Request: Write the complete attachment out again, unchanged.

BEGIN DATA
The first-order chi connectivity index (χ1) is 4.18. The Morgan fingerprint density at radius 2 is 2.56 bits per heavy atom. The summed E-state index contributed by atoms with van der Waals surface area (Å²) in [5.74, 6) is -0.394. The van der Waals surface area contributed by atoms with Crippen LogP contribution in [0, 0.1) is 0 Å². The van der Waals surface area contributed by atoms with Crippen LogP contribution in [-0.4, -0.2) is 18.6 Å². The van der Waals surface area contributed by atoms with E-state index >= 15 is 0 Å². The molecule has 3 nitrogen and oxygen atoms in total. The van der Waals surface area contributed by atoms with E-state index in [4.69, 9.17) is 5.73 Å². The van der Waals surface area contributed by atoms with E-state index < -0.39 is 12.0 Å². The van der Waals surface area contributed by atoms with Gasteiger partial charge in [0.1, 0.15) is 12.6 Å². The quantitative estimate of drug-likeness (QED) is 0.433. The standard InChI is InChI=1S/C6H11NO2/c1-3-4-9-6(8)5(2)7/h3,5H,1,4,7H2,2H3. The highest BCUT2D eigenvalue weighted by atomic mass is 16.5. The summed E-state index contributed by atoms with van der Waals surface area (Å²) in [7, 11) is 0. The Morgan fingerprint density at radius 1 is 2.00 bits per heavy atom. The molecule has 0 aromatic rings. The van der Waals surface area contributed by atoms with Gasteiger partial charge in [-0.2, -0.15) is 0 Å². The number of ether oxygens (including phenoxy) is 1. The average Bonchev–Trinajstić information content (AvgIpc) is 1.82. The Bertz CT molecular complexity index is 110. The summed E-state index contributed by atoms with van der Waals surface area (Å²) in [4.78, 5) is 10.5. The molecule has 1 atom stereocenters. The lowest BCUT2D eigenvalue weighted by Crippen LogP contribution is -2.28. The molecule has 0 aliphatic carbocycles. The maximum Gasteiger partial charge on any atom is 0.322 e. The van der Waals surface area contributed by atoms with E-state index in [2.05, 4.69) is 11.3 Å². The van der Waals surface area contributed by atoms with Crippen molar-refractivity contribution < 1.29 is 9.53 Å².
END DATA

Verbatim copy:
The first-order chi connectivity index (χ1) is 4.18. The Morgan fingerprint density at radius 2 is 2.56 bits per heavy atom. The summed E-state index contributed by atoms with van der Waals surface area (Å²) in [5.74, 6) is -0.394. The van der Waals surface area contributed by atoms with Crippen LogP contribution in [0, 0.1) is 0 Å². The van der Waals surface area contributed by atoms with Crippen LogP contribution in [-0.4, -0.2) is 18.6 Å². The van der Waals surface area contributed by atoms with E-state index >= 15 is 0 Å². The molecule has 3 nitrogen and oxygen atoms in total. The van der Waals surface area contributed by atoms with E-state index in [4.69, 9.17) is 5.73 Å². The van der Waals surface area contributed by atoms with E-state index < -0.39 is 12.0 Å². The van der Waals surface area contributed by atoms with Gasteiger partial charge in [0.1, 0.15) is 12.6 Å². The quantitative estimate of drug-likeness (QED) is 0.433. The standard InChI is InChI=1S/C6H11NO2/c1-3-4-9-6(8)5(2)7/h3,5H,1,4,7H2,2H3. The highest BCUT2D eigenvalue weighted by atomic mass is 16.5. The summed E-state index contributed by atoms with van der Waals surface area (Å²) in [7, 11) is 0. The Morgan fingerprint density at radius 1 is 2.00 bits per heavy atom. The molecule has 0 aromatic rings. The van der Waals surface area contributed by atoms with Gasteiger partial charge in [-0.2, -0.15) is 0 Å². The number of ether oxygens (including phenoxy) is 1. The average Bonchev–Trinajstić information content (AvgIpc) is 1.82. The Bertz CT molecular complexity index is 110. The summed E-state index contributed by atoms with van der Waals surface area (Å²) in [4.78, 5) is 10.5. The molecule has 1 atom stereocenters. The lowest BCUT2D eigenvalue weighted by Crippen LogP contribution is -2.28. The molecule has 0 aliphatic carbocycles. The maximum Gasteiger partial charge on any atom is 0.322 e. The van der Waals surface area contributed by atoms with E-state index in [2.05, 4.69) is 11.3 Å². The van der Waals surface area contributed by atoms with Crippen molar-refractivity contribution < 1.29 is 9.53 Å².